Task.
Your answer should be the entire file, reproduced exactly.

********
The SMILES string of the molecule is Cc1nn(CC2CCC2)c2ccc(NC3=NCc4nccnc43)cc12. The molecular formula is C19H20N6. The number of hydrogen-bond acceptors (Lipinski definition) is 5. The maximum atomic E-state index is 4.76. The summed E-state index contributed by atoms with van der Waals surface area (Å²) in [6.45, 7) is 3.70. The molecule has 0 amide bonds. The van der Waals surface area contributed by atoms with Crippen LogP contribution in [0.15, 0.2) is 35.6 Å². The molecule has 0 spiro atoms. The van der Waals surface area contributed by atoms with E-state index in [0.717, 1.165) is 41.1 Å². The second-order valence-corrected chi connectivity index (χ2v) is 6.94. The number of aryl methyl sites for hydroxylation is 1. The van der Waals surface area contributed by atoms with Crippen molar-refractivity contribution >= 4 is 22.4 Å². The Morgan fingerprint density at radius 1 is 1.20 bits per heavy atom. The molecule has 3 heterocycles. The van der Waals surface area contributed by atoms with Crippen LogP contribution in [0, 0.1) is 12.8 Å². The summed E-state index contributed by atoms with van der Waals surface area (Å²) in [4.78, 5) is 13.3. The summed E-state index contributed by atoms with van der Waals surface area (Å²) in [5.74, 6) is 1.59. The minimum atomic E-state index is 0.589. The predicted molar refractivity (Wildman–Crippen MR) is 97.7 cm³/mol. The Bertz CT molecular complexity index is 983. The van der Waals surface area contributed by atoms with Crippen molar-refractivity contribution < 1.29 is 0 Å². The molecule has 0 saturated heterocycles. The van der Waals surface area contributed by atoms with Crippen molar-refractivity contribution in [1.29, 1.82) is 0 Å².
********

The SMILES string of the molecule is Cc1nn(CC2CCC2)c2ccc(NC3=NCc4nccnc43)cc12. The molecular formula is C19H20N6. The number of hydrogen-bond acceptors (Lipinski definition) is 5. The maximum atomic E-state index is 4.76. The summed E-state index contributed by atoms with van der Waals surface area (Å²) in [6.45, 7) is 3.70. The molecule has 0 amide bonds. The van der Waals surface area contributed by atoms with Crippen LogP contribution in [0.15, 0.2) is 35.6 Å². The molecule has 0 spiro atoms. The van der Waals surface area contributed by atoms with E-state index in [0.717, 1.165) is 41.1 Å². The second-order valence-corrected chi connectivity index (χ2v) is 6.94. The number of aryl methyl sites for hydroxylation is 1. The van der Waals surface area contributed by atoms with Crippen molar-refractivity contribution >= 4 is 22.4 Å². The Morgan fingerprint density at radius 1 is 1.20 bits per heavy atom. The molecule has 3 heterocycles. The van der Waals surface area contributed by atoms with Crippen LogP contribution in [0, 0.1) is 12.8 Å². The summed E-state index contributed by atoms with van der Waals surface area (Å²) in [4.78, 5) is 13.3. The summed E-state index contributed by atoms with van der Waals surface area (Å²) in [5.74, 6) is 1.59. The minimum atomic E-state index is 0.589. The predicted molar refractivity (Wildman–Crippen MR) is 97.7 cm³/mol. The Bertz CT molecular complexity index is 983. The van der Waals surface area contributed by atoms with Crippen molar-refractivity contribution < 1.29 is 0 Å². The molecule has 0 saturated heterocycles. The van der Waals surface area contributed by atoms with Crippen molar-refractivity contribution in [1.29, 1.82) is 0 Å².